Matthew Fuller: How To Be a Geek: Essays on the Culture of Software (2017)

29 June 2017, dusan

“Computer software and its structures, devices and processes are woven into our everyday life. Their significance is not just technical: the algorithms, programming languages, abstractions and metadata that millions of people rely on every day have far-reaching implications for the way we understand the underlying dynamics of contemporary societies.

In this innovative new book, software studies theorist Matthew Fuller examines how the introduction and expansion of computational systems into areas ranging from urban planning and state surveillance to games and voting systems are transforming our understanding of politics, culture and aesthetics in the twenty-first century. Combining historical insight and a deep understanding of the technology powering modern software systems with a powerful critical perspective, this book opens up new ways of understanding the fundamental infrastructures of contemporary life, economies, entertainment and warfare.

In so doing Fuller shows that everyone must learn ‘how to be a geek’, as the seemingly opaque processes and structures of modern computer and software technology have a significance that no-one can afford to ignore. This powerful and engaging book will be of interest to everyone interested in a critical understanding of the political and cultural ramifications of digital media and computing in the modern world.”

Publisher Polity, 2017
ISBN 9781509517152, 1509517154
x+233 pages

Publisher
WorldCat

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Helen Pritchard, Eric Snodgrass, Magda Tyźlik-Carver (eds.): Executing Practices (2017)

5 February 2017, dusan

“This collection brings together artists, curators, programmers, theorists and heavy internet browsers whose practices make critical intervention into the broad concept of execution. It draws attention to their political strategies, asking: who and what is involved with those practices, and for whom or what are these practices performed, and how? From the contestable politics of emoji modifier mechanisms and micro-temporalities of computational processes to genomic exploitation and the curating of digital content, the chapters account for gendered, racialised, spatial, violent, erotic, artistic and other embedded forms of execution. Together they highlight a range of ways in which execution emerges and how it participates within networked forms of liveliness.”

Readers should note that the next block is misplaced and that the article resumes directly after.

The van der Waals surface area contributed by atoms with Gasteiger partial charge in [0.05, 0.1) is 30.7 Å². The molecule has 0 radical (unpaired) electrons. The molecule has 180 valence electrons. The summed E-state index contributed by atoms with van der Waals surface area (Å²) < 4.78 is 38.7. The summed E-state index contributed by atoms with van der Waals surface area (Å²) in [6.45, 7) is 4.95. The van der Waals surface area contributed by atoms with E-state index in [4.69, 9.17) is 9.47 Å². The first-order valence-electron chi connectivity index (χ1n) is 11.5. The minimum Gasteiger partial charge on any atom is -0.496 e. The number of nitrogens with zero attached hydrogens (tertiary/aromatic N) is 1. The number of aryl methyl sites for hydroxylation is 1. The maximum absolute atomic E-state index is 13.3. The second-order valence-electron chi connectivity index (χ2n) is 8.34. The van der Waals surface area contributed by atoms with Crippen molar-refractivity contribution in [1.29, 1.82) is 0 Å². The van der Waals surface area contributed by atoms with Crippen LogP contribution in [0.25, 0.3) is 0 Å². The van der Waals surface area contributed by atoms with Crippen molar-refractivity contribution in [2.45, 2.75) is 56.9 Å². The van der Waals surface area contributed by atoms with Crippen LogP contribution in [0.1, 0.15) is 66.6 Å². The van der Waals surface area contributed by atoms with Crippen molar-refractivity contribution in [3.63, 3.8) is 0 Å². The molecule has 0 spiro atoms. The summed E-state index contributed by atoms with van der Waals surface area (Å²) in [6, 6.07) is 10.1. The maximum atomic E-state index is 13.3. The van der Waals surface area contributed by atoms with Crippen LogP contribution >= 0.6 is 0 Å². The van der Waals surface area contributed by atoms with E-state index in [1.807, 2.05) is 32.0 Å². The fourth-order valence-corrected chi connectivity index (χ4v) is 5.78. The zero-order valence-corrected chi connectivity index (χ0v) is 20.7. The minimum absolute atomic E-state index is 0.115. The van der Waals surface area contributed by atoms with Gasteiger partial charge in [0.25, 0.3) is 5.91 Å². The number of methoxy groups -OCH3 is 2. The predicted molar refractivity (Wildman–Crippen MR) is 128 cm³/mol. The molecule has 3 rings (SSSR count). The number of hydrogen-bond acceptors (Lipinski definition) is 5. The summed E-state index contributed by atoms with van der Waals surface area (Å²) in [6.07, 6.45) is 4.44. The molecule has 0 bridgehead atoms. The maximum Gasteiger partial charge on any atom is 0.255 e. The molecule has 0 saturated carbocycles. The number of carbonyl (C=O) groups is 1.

Contributors: Roel Roscam Abbing, Geoff Cox, Olle Esvik, Jennifer Gabrys, Franciso Gallardo, David Gauthier, Linda Hilfling Ritasdatter, Brian House, Yuk Hui, Marie Louise Juul Søndergaard, Peggy Pierrot, Andy Prior, Helen Pritchard, Audrey Samson, Kasper Hedegård Shiølin, Susan Schuppli, Femke Snelting, Eric Snodgrass, Winnie Soon, Magda Tyżlik-Carver.

Publisher Autonomedia, New York, 2017
Data Browser series, 6
Creative Commons BY-NC-SA 3.0 Unported License
ISBN 9781570273216
279 pages

Publisher

PDF, PDF (24 MB, updated on 2017-4-10)

David Link: Archaeology of Algorithmic Artefacts (2016)

24 November 2016, dusan

“Unearthing the cumulus of transient technologies that underlie the fabric of contemporary society

As historical processes increasingly become steeped in technology, it becomes more and more necessary for a discipline to emerge that is capable of comprehending these materialities beyond their shelf life to better understand the fields they inundate such as science, art, and warfare. This effort is further compromised by the inherent complexity and complete arbitrariness of technical languages – especially when they are algorithmic – along with the rapid pace in which they become obsolete, unintelligible, or simply forgotten. The Turing Machine plays a central role in the Archaeology of Algorithmic Artefacts, wherein the gradual developments of the individual components encompassed by this complex technology are placed within the context of engineering sciences and the history of inventions. This genealogy also traces the origin of the computer in disciplines such as mathematics, meta-mathematics, combinatorics, cryptology, philosophy, and physics. The investigations reveal that the history of apparatuses that process signs is in no way limited, as one might think, to the second half of the 20th century, rather it is possible that they existed at all times and in all cultures.”

Publisher Univocal Publishing, Minneapolis, 2016
ISBN 9781937561048, 1937561046
207 pages

Publisher
WorldCat

PDF (18 MB)